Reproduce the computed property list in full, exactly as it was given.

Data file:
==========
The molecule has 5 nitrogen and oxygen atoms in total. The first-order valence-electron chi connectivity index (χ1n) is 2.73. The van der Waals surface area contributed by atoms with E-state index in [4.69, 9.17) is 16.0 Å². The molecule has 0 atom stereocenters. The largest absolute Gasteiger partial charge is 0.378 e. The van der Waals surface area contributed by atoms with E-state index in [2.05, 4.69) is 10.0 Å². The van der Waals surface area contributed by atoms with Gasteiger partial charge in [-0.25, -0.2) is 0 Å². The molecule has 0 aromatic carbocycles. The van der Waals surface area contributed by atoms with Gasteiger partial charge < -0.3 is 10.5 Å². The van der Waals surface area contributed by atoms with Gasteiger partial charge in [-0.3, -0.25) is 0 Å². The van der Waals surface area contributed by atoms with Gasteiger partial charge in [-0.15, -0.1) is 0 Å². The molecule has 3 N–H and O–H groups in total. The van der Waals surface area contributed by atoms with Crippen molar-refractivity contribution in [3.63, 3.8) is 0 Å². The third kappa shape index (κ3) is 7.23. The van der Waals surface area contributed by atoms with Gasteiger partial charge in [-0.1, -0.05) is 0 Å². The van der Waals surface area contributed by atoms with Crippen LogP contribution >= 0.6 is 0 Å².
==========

The molecule has 5 nitrogen and oxygen atoms in total. The first-order valence-electron chi connectivity index (χ1n) is 2.73. The van der Waals surface area contributed by atoms with E-state index in [4.69, 9.17) is 16.0 Å². The molecule has 0 atom stereocenters. The largest absolute Gasteiger partial charge is 0.378 e. The van der Waals surface area contributed by atoms with E-state index in [2.05, 4.69) is 10.0 Å². The van der Waals surface area contributed by atoms with Gasteiger partial charge in [-0.25, -0.2) is 0 Å². The molecule has 0 aromatic carbocycles. The van der Waals surface area contributed by atoms with Gasteiger partial charge < -0.3 is 10.5 Å². The van der Waals surface area contributed by atoms with Gasteiger partial charge in [-0.3, -0.25) is 0 Å². The van der Waals surface area contributed by atoms with Gasteiger partial charge in [-0.15, -0.1) is 0 Å². The molecule has 3 N–H and O–H groups in total. The van der Waals surface area contributed by atoms with Crippen molar-refractivity contribution in [3.63, 3.8) is 0 Å². The third kappa shape index (κ3) is 7.23. The van der Waals surface area contributed by atoms with Gasteiger partial charge in [-0.1, -0.05) is 0 Å². The van der Waals surface area contributed by atoms with Crippen LogP contribution >= 0.6 is 0 Å².